TROPHY homes are back in vogue with estate agents reporting a strong increase in property sales in wealthy suburbs where price tags typically exceed R10m. Lew Geffen, chairman of Sotheby’s International Realty in South Africa, on Tuesday described the top end of the market in Cape Town and Johannesburg as being "on fire". Neither the upcoming election nor the prospect of further interest rate increases had done anything to slow demand for luxury housing. "In March alone we sold R120m worth of property on Cape Town’s Atlantic Seaboard, including a V&A Waterfront property for R38m," Mr Geffen said.
"In Johannesburg we have sold more than R150m worth of upper-end properties in the past three months, including two Sandhurst clusters for R28.5m each, a Sandhurst house for R21m and a vacant stand in Sandhurst." Increased demand for trophy properties is being driven by high net worth buyers realising that time was running out if they wanted to upgrade to more luxurious homes at a "discount". Mr Geffen said upper-end buyers kept track of market trends and therefore were aware of growing stock shortages in sought-after suburbs, which were starting to push prices higher. Other estate agents are reporting a similar trend. Pam Golding Properties CE Andrew Golding said the group saw a 51.6% and 47% increase in sales turnover in the price band R10m-R20m and R20m-plus respectively for the 12 months ended February.
That compared to a 21% rise in the group’s overall turnover for the same period. "High profile, upper-end areas such as the Atlantic Seaboard, Cape Town’s southern suburbs and Sandton is the busiest that it has been in five years,’’ said Seeff chairman Samuel Seeff. Seeff has sold about R500m worth of residential properties on the Atlantic Seaboard over the past four months. Recent record sales include a luxury villa in Clifton Road for R55.86m and an apartment in Cliffrock (also in Clifton) for R29m. Mr Seeff said the recent increase in demand in swanky areas had already resulted in the narrowing of the gap between asking and selling prices. In Camps Bay, for instance, the average difference between asking and selling price had come down from about 20%-30% two years ago to within 10%. "The increased pace at which properties are selling in upper-income areas is underscored by the fact that the group concluded 10 sales in Camps Bay in the last month compared to two to four sales per month two years ago," Mr Seeff said.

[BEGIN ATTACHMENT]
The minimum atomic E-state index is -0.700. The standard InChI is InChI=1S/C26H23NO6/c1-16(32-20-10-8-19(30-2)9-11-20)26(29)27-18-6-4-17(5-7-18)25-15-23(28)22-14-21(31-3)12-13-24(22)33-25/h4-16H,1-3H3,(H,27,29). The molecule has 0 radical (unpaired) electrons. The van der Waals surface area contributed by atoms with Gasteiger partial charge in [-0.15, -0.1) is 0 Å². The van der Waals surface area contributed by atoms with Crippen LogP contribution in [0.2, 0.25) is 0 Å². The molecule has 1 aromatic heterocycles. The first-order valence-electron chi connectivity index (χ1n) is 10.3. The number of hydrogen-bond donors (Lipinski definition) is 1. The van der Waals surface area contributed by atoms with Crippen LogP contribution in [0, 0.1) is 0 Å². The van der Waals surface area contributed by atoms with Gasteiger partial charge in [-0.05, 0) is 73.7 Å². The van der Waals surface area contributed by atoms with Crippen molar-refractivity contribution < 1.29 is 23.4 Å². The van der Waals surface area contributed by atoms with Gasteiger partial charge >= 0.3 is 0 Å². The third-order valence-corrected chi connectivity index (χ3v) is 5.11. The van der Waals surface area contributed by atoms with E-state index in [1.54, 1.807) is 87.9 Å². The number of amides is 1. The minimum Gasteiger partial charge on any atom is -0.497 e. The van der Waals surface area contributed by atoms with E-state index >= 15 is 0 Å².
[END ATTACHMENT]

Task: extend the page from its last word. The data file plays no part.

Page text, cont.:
The Rawson Property Group last week reported a revival of sales in leafy Constantia and Bishopscourt in Cape Town’s southern suburbs, with the group clinching a record R22m sale in Constantia. "Until recently, there has been little interest for properties priced above R10m in Constantia," said Gerald Romanovsky of the group’s Constantia franchise. "The change became evident soon after the start of this year when we suddenly found ourselves in a new ballpark, handling five or six genuine enquiries per month for this type of luxury property from both local and foreign buyers ." Industry players say the return of foreign property buyers to South Africa’s shores has supported the uptick in demand for trophy homes.
This article first appeared on Business Day: http://bit.ly/1i818fj